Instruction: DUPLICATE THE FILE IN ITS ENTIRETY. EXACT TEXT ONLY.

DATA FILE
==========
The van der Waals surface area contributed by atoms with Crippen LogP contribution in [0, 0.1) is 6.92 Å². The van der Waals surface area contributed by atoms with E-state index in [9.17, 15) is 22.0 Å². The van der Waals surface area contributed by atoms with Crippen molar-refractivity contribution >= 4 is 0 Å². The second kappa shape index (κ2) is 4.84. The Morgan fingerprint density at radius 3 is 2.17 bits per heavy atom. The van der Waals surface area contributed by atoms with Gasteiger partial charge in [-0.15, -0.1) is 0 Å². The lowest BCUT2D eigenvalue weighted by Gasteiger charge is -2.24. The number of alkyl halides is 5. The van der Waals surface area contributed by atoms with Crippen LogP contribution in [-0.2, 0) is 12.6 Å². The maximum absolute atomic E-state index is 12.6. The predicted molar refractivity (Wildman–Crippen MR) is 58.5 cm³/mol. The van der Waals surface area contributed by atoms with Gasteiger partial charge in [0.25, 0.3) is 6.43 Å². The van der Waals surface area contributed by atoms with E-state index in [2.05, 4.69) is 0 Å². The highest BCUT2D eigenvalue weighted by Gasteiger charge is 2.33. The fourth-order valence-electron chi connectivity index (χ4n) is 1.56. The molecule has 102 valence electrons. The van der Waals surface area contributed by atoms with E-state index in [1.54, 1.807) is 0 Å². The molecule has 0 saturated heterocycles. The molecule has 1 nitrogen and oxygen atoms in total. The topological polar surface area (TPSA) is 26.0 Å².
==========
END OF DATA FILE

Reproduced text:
The van der Waals surface area contributed by atoms with Crippen LogP contribution in [0, 0.1) is 6.92 Å². The van der Waals surface area contributed by atoms with E-state index in [9.17, 15) is 22.0 Å². The van der Waals surface area contributed by atoms with Crippen molar-refractivity contribution >= 4 is 0 Å². The second kappa shape index (κ2) is 4.84. The Morgan fingerprint density at radius 3 is 2.17 bits per heavy atom. The van der Waals surface area contributed by atoms with Gasteiger partial charge in [-0.15, -0.1) is 0 Å². The lowest BCUT2D eigenvalue weighted by Gasteiger charge is -2.24. The number of alkyl halides is 5. The van der Waals surface area contributed by atoms with Crippen LogP contribution in [-0.2, 0) is 12.6 Å². The maximum absolute atomic E-state index is 12.6. The predicted molar refractivity (Wildman–Crippen MR) is 58.5 cm³/mol. The van der Waals surface area contributed by atoms with Gasteiger partial charge in [0.25, 0.3) is 6.43 Å². The van der Waals surface area contributed by atoms with E-state index in [2.05, 4.69) is 0 Å². The highest BCUT2D eigenvalue weighted by Gasteiger charge is 2.33. The fourth-order valence-electron chi connectivity index (χ4n) is 1.56. The molecule has 102 valence electrons. The van der Waals surface area contributed by atoms with E-state index in [1.54, 1.807) is 0 Å². The molecule has 0 saturated heterocycles. The molecule has 1 nitrogen and oxygen atoms in total. The topological polar surface area (TPSA) is 26.0 Å².